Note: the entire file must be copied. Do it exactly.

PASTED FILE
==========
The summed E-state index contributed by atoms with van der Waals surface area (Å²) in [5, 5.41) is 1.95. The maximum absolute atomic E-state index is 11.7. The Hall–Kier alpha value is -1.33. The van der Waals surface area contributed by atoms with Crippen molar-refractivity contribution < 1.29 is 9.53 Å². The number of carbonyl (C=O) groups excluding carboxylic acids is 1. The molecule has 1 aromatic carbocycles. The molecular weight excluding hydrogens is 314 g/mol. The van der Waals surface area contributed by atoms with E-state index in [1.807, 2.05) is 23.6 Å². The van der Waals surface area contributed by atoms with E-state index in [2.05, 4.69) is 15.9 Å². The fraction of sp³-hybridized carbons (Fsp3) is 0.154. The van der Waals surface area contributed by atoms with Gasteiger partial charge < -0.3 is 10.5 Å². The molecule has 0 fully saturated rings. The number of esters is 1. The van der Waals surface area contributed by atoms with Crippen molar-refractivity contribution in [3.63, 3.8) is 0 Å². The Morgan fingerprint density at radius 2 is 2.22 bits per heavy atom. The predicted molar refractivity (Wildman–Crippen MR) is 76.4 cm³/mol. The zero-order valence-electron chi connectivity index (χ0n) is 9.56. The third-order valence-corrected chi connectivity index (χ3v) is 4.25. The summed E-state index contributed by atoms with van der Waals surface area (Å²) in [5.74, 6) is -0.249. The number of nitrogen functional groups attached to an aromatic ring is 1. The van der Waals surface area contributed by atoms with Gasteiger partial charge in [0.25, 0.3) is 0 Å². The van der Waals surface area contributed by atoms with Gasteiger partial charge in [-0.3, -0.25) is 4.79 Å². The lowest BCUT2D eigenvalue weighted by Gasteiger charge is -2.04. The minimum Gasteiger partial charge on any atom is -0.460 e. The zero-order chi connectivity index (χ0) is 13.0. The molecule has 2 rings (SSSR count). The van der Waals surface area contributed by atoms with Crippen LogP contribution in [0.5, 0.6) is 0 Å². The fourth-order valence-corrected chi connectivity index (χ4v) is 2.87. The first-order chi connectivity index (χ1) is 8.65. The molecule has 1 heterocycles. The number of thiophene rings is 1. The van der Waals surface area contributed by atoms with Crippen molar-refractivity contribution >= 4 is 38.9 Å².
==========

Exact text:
The summed E-state index contributed by atoms with van der Waals surface area (Å²) in [5, 5.41) is 1.95. The maximum absolute atomic E-state index is 11.7. The Hall–Kier alpha value is -1.33. The van der Waals surface area contributed by atoms with Crippen molar-refractivity contribution < 1.29 is 9.53 Å². The number of carbonyl (C=O) groups excluding carboxylic acids is 1. The molecule has 1 aromatic carbocycles. The molecular weight excluding hydrogens is 314 g/mol. The van der Waals surface area contributed by atoms with E-state index in [1.807, 2.05) is 23.6 Å². The van der Waals surface area contributed by atoms with E-state index in [2.05, 4.69) is 15.9 Å². The fraction of sp³-hybridized carbons (Fsp3) is 0.154. The van der Waals surface area contributed by atoms with Gasteiger partial charge < -0.3 is 10.5 Å². The molecule has 0 fully saturated rings. The number of esters is 1. The van der Waals surface area contributed by atoms with Crippen molar-refractivity contribution in [3.63, 3.8) is 0 Å². The Morgan fingerprint density at radius 2 is 2.22 bits per heavy atom. The predicted molar refractivity (Wildman–Crippen MR) is 76.4 cm³/mol. The zero-order valence-electron chi connectivity index (χ0n) is 9.56. The third-order valence-corrected chi connectivity index (χ3v) is 4.25. The summed E-state index contributed by atoms with van der Waals surface area (Å²) in [5.74, 6) is -0.249. The number of nitrogen functional groups attached to an aromatic ring is 1. The van der Waals surface area contributed by atoms with Gasteiger partial charge in [0.25, 0.3) is 0 Å². The van der Waals surface area contributed by atoms with Gasteiger partial charge in [-0.3, -0.25) is 4.79 Å². The lowest BCUT2D eigenvalue weighted by Gasteiger charge is -2.04. The minimum Gasteiger partial charge on any atom is -0.460 e. The zero-order chi connectivity index (χ0) is 13.0. The molecule has 2 rings (SSSR count). The van der Waals surface area contributed by atoms with Crippen LogP contribution in [0.5, 0.6) is 0 Å². The fourth-order valence-corrected chi connectivity index (χ4v) is 2.87. The first-order chi connectivity index (χ1) is 8.65. The molecule has 1 heterocycles. The number of thiophene rings is 1. The van der Waals surface area contributed by atoms with Crippen molar-refractivity contribution >= 4 is 38.9 Å².